North Bend, Neb. strip-tiller Chris Armstrong was just over the age of 30 when he made the switch to strip-till in 2014. That first year, he also decided to enroll in the Pioneer Encirca nutrient management program, investing $10 per acre in creating a database with a goal of more accurately applying fertilizer based on field-specific prescriptions.
While he admits it was somewhat of a gamble, it’s one that has warranted an annual investment of nearly $11,000 and contributed to an overall yield boost of 10 bushels per acre in corn.
Strip-tilling 1,200 acres of corn and 700 acres of soybeans, in a relatively short time, Armstrong has been able to push soybean seeding rates on higher producing acres and lower his ratio of applied nitrogen (N) to less than 1 pound per bushel.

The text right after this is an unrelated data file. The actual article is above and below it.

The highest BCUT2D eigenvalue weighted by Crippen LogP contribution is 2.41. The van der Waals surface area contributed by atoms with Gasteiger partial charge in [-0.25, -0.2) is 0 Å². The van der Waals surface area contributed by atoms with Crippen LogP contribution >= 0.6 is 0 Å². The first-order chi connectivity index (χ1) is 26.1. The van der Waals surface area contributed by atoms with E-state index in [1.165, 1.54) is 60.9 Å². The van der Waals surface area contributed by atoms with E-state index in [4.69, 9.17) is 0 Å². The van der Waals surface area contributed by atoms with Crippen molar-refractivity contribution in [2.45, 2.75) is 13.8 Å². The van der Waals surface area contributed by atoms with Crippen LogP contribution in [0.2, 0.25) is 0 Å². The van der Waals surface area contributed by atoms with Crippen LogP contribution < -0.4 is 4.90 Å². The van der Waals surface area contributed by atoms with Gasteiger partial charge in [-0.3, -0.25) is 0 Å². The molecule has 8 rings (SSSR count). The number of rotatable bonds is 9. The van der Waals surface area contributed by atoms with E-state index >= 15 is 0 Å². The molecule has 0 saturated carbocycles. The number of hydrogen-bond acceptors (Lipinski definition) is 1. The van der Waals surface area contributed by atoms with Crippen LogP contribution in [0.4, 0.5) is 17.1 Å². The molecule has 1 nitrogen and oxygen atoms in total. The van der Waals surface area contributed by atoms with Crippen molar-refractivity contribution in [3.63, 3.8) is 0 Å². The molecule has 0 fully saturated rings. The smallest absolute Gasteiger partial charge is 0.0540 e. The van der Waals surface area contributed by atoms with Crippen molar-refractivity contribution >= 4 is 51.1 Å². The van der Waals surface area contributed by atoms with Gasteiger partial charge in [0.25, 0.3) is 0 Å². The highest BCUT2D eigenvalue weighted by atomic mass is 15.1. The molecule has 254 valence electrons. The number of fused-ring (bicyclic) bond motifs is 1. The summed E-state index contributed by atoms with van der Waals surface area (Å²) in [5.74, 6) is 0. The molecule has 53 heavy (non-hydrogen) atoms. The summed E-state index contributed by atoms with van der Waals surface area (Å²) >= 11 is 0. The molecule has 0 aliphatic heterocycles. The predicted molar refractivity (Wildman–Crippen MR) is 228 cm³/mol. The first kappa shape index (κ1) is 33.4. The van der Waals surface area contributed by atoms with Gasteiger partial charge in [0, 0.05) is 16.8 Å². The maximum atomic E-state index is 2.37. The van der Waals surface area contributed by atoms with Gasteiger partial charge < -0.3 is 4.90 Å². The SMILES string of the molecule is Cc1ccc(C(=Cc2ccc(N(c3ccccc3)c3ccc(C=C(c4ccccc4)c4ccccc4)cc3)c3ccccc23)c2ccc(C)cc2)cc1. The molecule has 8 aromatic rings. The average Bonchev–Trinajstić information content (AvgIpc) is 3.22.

The driving factor behind Armstrong’s initial transition to strip-till centered on improved nutrient placement, noting the practicality of being able to place fertilizer precisely where he was going to plant.
In addition to more targeted placement of fertilizer, Armstrong also noticed considerable improvements to field drainage in the seasons that followed, particularly in lower areas of his fields prone to being swamped out by heavy rain.
“A lot of our susceptible areas are…